Why I'm Grateful for Anxiety

“Anxiety is no one’s friend,” is what my doctor said to me as I broke down in tears in front of her.

I was most certainly NOT grateful for anxiety when it was happening. I was mad at it. I wanted it to go away with every fiber of my being. I blamed it for taking over my life. It felt like a monster holding my body and my brain hostage.

As I’ve mentioned before, I watched every webinar, read every article, and listened to any podcast that promised relief, and in one of the webinars I watched on overcoming anxiety, the teacher offered this mantra as a first step.

“I honor my anxiety. I am willing to feel better. I welcome guidance.”

I learned from attending many a workshop about performance anxiety that our initial inclination when we get nervous before a performance is to fight those feelings and push them away, which of course, only intensifies the symptoms.

I realized my fighting anxiety was like kicking and punching the air. So even though it was hard and did NOT feel genuine, I started repeating this mantra.

I’d go on walks with my husband and repeat it over and over in my head. I’d say it in the shower. I wrote it in my journal daily.

SLOWLY, and again, with the help of medication and therapy, I started to shift my perspective towards anxiety, which involved recognizing my own strength and the acknowledging the good things that were coming out of it.

So here are some of the things I gained from living with anxiety:

·       More compassion for others.

I’ve had friends and family members with anxiety, but I didn’t truly understand the severity of it until I experienced it myself. I also gained the understanding that just because a person appears to be fine does not mean that they are.

 

·       A healthier lifestyle.

There is still a lot of room for improvement in this area, but anxiety was the wake-up call that some changes needed to be made. As per my last blog post, I started doing yoga semi-regularly, eating nutritional and filling breakfasts, taking supplements consistently (this used to be a challenge for me, I’d usually stop after a month), and taking more time for myself and the beginning and end of the day.

 

·       A closer relationship with my husband.

I have always been an independent person with an inclination to do things by myself and not ask for help, but when I started having anxiety issues, it was clear to me that I couldn’t handle it on my own, so I leaned on my husband more than ever for support. Now we communicate better, and I am giving up more control (still a work in progress!).

 

·       An appreciation for the average.

After weeks on end of feeling nervous and scared constantly, the first day I had without any anxiety symptoms was such sweet relief! Now that I’m over the anxiety hump – I still appreciate a “so-so” or “average” day, even bad days, because it is truly a blessing to feel calm and at peace.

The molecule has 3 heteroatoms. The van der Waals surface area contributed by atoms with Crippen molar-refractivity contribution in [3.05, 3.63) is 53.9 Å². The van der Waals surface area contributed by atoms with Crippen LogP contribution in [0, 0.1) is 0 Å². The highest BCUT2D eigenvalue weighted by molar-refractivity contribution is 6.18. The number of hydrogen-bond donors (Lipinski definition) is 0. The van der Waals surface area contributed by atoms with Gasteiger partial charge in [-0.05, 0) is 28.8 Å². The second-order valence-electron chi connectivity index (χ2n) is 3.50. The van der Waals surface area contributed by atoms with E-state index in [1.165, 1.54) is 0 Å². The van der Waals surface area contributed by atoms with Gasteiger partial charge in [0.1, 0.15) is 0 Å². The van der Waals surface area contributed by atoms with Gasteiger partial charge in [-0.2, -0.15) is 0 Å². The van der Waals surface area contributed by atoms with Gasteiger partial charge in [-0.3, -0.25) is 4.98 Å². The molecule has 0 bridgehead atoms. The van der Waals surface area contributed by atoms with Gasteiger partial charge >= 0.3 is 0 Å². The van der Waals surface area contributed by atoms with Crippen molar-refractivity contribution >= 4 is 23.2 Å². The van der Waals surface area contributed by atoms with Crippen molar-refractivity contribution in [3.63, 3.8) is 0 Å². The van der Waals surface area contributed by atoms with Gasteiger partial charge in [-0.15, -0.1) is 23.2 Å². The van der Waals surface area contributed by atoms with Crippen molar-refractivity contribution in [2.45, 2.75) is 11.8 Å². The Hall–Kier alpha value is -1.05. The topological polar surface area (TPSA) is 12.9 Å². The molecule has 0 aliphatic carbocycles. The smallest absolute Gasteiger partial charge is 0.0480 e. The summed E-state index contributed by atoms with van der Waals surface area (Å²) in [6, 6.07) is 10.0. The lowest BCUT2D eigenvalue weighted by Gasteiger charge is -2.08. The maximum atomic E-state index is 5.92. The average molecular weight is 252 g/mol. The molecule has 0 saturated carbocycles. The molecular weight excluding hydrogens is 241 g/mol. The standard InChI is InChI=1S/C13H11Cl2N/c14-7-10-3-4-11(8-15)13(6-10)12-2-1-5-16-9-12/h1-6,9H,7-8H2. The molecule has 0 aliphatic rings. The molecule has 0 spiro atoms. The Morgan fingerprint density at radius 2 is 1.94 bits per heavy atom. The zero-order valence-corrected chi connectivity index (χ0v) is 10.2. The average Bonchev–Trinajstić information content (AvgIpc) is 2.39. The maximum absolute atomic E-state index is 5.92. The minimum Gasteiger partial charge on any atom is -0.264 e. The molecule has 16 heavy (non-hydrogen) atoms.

·       Recognition of my own strength.

In the thick of things, mornings were the absolute worst. I was riddled with fear of how each day would turn out, yet despite the fear, I kept going. I kept teaching and working. I kept working on my self-care. I went to therapy. I attended bi-weekly mastermind meetings. I organized and led a beginning flute workshop and an online All-State help session. I was a guest clinician out of state at three different schools, and I launched a website and a course for high school students – 30 Day to All-State. I always knew I could do hard things, but I learned that I can also do things when times are hard.

 

·       A purpose.

When I started opening up about anxiety, I was shocked by how many of you suffer from it or have suffered from it too. And as classically trained musicians, we come out of a culture that demands perfection (which is weird because it’s supposed to be art and all).

 

More and more people are graduating with masters and doctorates in music, and we’re all competing for jobs that don’t exist. Then we feel like a failure for not having a job. We’re underemployed or working part-time jobs, and we feel bad about that. And then when an opportunity does come along, we feel like the pressure is ON. And if that doesn’t work out, then woah, we really must suck. Oh, and then there’s the student debt.

 

At least that’s how it was for me. I know not everyone is in that boat, but I *think* A LOT of us are.

I’m tired of hiding my struggles because it might not look “professional.” I’m tired of thinking I’m a failure because I don’t have a “job.” I’m tired of saying yes to things I don’t want to do, or things that I’m not compensated for just to add another line to my CV.

This vicious cycle of toxic thoughts and beliefs blew up in my face with that first anxiety attack and brought me to a place I’d prefer not to visit again. And I don’t want you to go there either if it can be avoided.

 

We’re in this together, friends.

I am not a mental health professional, but I am here for you. And I want you to be well, so I’m going to keep sharing my journey in hopes that, collectively, we can shift the paradigm and be “sound” musicians.

 

With peace & compassion,

Kallie